Chiefs Draft Washington CB Marcus Peters in Round One

2015 NFL Scouting Combine

The Chiefs took CB Marcus Peters with their first pick of the 2015 NFL Draft, a player with a ton of upside if he can stay out of trouble off the field.

Here’s the low down on Peters.

If it weren’t for off-the-field issues, Peters could be the top cornerback in the 2015 NFL Draft. He has a first-round skill set with size, speed, length and ball skills. However, Peters did major damage to his draft stock when he was kicked out of the Washington Huskies program midway through the 2014 season. He also hasn’t interviewed well with NFL teams since then. Multiple teams have said they question whether Peters has actually learned and grown from the incident.

In 2013, Peters recorded 55 tackles with five interceptions, one forced fumble and nine passes broken up. He had some clutch games against Stanford and Oregon State. Peters was a Second-Team All-Pac-12 performer.

Despite his abbreviated 2014 season, Peters recorded 23 tackles, five passes broken up and three interceptions. He had an excellent game against Stanford with an interception and good coverage on Cardinal receiver Ty Montgomery. Versus Jaelen Strong and Arizona State, Peters put together a solid game. He was beaten by Strong on two receptions, including a touchdown, but had wins on Strong as well. Peters covered Strong better than any other defensive back last season. Then Peters was kicked off the team for repeated arguments with the new coaching staff, and it had reached the point that the team couldn’t tolerate his presence because it was setting a bad example for other players.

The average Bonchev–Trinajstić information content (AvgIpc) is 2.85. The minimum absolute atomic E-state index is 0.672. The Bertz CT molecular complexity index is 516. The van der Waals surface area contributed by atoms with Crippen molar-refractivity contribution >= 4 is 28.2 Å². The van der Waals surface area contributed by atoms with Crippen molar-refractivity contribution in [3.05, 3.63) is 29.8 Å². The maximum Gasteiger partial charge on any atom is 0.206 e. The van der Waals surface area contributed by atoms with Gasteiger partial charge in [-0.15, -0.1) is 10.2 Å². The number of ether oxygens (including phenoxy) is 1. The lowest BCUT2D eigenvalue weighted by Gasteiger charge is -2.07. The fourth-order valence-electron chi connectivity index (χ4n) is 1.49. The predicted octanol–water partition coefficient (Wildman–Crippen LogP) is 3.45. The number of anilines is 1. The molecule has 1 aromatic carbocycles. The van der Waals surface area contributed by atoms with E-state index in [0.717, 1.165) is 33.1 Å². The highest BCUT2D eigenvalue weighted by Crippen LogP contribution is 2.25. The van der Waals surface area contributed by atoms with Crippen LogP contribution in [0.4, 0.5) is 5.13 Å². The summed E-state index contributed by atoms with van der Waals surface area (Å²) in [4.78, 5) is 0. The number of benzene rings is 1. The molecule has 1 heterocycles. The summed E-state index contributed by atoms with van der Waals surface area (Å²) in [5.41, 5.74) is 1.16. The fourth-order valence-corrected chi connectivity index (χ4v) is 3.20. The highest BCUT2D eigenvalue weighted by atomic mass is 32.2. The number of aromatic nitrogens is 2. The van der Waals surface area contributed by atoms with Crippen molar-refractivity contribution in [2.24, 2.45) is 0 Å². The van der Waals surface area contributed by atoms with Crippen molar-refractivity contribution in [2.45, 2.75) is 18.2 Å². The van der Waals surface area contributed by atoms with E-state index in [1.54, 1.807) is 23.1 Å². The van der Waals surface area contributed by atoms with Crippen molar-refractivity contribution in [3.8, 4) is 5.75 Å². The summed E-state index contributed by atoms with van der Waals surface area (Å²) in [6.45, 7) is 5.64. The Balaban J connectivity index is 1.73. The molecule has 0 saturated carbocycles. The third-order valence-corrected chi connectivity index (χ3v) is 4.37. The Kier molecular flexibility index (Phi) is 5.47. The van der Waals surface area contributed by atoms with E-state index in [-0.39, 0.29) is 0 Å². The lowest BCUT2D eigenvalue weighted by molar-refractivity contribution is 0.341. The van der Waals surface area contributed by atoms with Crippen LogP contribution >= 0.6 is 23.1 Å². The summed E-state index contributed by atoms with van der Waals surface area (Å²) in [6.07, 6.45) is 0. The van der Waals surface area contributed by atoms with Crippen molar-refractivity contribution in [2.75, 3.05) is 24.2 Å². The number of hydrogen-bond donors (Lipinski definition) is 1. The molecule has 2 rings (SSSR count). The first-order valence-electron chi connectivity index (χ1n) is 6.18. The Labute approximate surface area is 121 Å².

Washington did allow Peters to continue to train at the school and participate in ita pro day. At the Combine and in team interviews, Peters didn’t impress or convince teams that his problems were a thing of the past.

For the NFL, Peters is a man-cover corner who is capable of going one-on-one against good receivers and keeping them from big games. Peters will give up some plays here and there, but overall, he has been very good at limiting the effectiveness of No. 1 receivers. Peters has the speed, size and agility to run with them and prevent separation. Peters is quick to maintain coverage in and out of breaks with the agility to open up his hips and run downfield when the wideouts go vertical. He also shows a nice job of defending the back-shoulder sideline throws that are en vogue in the NFL.

Peters is a dangerous cornerback to throw at with his ball skills. He is adept at snatching the pass and taking it the other way. In the NFL, it wouldn’t be surprising if he has some significant interception totals in some seasons.


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